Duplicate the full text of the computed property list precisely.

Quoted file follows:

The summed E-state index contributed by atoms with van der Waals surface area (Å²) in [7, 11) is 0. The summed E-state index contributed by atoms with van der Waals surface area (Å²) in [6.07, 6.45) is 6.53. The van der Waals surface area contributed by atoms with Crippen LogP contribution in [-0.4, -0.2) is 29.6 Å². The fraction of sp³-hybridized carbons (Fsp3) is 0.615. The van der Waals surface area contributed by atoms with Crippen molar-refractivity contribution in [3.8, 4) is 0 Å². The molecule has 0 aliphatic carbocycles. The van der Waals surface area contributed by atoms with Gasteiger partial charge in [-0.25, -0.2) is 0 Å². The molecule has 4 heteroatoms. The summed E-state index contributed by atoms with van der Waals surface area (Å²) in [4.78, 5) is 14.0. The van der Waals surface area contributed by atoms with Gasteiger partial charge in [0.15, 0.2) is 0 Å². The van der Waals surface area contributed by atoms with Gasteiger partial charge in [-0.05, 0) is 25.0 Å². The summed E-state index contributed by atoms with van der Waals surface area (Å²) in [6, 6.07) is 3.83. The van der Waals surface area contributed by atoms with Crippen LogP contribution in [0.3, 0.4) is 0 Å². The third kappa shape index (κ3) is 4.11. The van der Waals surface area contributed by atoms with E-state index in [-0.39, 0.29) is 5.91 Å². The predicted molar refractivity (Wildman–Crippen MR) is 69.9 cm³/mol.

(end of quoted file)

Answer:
The summed E-state index contributed by atoms with van der Waals surface area (Å²) in [7, 11) is 0. The summed E-state index contributed by atoms with van der Waals surface area (Å²) in [6.07, 6.45) is 6.53. The van der Waals surface area contributed by atoms with Crippen LogP contribution in [-0.4, -0.2) is 29.6 Å². The fraction of sp³-hybridized carbons (Fsp3) is 0.615. The van der Waals surface area contributed by atoms with Crippen molar-refractivity contribution in [3.8, 4) is 0 Å². The molecule has 0 aliphatic carbocycles. The van der Waals surface area contributed by atoms with Gasteiger partial charge in [-0.25, -0.2) is 0 Å². The molecule has 4 heteroatoms. The summed E-state index contributed by atoms with van der Waals surface area (Å²) in [4.78, 5) is 14.0. The van der Waals surface area contributed by atoms with Gasteiger partial charge in [0.15, 0.2) is 0 Å². The van der Waals surface area contributed by atoms with Gasteiger partial charge in [-0.05, 0) is 25.0 Å². The summed E-state index contributed by atoms with van der Waals surface area (Å²) in [6, 6.07) is 3.83. The van der Waals surface area contributed by atoms with Crippen LogP contribution in [0.3, 0.4) is 0 Å². The third kappa shape index (κ3) is 4.11. The van der Waals surface area contributed by atoms with E-state index in [-0.39, 0.29) is 5.91 Å². The predicted molar refractivity (Wildman–Crippen MR) is 69.9 cm³/mol.